The turning process, also called high-speed cutting, prepares the surface so that only light polishing (buffing) is required afterwards. The process of turning differs from manufacturer to manufacturer and machine to machine. Special turning tools with high speed control systems provide maximum speed as well as unprecedented form accuracy and surface smoothness.

A diamond, located on the turning tool holder, is used to remove material. Depending on the lens material, either an MCD (Mono Crystalline Diamond) or a PCD (Poly Crystalline Diamond) is used. The tool holder carrying the diamond moves back and forth to generate the lens surface. The lens itself also turns with up to 4,500 rpm. Another infeed axis moves the turning axis with the lens towards the tool’s cutting edge.

During this process, an acceleration of up to 200 m/s2 can be reached. This corresponds to twenty times the acceleration due to earth’s gravitational force (known as “g”)! Traditional generators cut in three axes simultaneously, whereas digital surfacing requires at least four axes.  There is a huge technological challenge, to best handle the positioning of the axes during the high-speed turning process ensuring a surface accuracy in the µm -range.

Working chamber

High-speed milling

Fine turning

Mechanical engraving

Technique behind the technique

To ensure the best results in the shortest time, machine settings in both milling and turning are required. And the keyword here is ”spiral distance” which determines the distance between the spiral turns of the final cuts (during both milling and turning). The smaller this distance is, the better the surface smoothness for polishing. However, something that needs to be taken into account is that the smaller the distance between the spiral turns, the longer the generating process takes.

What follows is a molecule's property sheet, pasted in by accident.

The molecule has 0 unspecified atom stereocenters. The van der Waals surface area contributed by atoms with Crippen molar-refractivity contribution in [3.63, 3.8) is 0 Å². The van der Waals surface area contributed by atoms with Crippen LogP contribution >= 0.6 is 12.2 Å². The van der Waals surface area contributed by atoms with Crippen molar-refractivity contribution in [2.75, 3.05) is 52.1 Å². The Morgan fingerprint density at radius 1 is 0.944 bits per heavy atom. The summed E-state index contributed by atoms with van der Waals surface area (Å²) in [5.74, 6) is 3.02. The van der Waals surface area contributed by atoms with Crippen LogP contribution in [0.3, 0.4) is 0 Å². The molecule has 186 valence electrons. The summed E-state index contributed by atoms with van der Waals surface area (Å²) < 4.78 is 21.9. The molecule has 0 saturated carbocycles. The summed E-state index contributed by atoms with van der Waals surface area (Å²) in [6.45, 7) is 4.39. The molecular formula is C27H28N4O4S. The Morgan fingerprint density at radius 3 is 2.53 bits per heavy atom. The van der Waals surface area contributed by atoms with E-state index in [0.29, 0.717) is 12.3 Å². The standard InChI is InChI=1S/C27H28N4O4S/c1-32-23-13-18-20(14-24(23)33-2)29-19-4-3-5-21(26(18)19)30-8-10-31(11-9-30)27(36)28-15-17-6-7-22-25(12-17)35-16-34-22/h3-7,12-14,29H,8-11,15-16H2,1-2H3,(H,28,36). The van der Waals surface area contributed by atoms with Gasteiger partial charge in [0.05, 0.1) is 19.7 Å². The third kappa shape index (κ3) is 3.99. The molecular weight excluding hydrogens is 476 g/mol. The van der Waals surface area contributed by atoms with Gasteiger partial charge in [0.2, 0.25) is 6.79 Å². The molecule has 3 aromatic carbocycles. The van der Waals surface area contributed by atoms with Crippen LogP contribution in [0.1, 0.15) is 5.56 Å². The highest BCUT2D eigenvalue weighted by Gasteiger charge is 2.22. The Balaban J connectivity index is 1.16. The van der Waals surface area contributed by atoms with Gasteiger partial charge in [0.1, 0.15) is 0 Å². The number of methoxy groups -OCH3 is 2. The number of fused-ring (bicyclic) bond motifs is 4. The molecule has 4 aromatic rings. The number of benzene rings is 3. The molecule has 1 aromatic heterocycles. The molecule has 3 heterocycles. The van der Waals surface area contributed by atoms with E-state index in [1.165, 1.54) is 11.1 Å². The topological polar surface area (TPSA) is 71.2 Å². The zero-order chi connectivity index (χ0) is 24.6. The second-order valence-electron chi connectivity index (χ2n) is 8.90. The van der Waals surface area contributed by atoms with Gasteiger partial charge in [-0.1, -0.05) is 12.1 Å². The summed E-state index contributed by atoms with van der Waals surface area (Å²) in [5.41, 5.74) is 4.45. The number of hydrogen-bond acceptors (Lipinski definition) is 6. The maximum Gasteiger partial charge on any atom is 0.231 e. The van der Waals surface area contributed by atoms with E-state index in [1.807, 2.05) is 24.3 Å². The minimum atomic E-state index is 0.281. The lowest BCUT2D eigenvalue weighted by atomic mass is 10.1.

Optional features for generating

Depending on the lab’s requirement or lens specification, some additional, optional machinery features might be necessary. The auto-calibration option safeguards the machine manufacturing quality. To validate the lenses after surfacing, some generators are equipped with an integrated topography measurement option. This guarantees superior lens quality and simplifies the operator’s work.  A special sensor tool reads the lens surface and measures about 300 points. The actual values are then compared to reference values and the operator receives the lens quality information, which enables him to adapt the machine axis configuration or the tool geometry. Some lenses might require semi-visible markings on the surface. There are different marking methods: a separate machine (laser engraver) after polishing, or marking done within the generator. Because generators’ throughput, features, and automation levels vary, labs should choose a generator based on their specific needs. The market offers machines with production throughputs from approximately 25 lenses/hour up to 100 lenses/hour.

A master discipline in lens manufacturing

Finally, from a technological and mathematical perspective, generating can be considered a master discipline in lens manufacturing. But without full integration and optimal linkage to all other lens manufacturing processes it would be useless. As technology continues developing, the generating process will continue to change as well. The industry will push technological advancements and the consumer will ultimately benefit from them.

An article by:

Mark Hollmann

Head of Product Management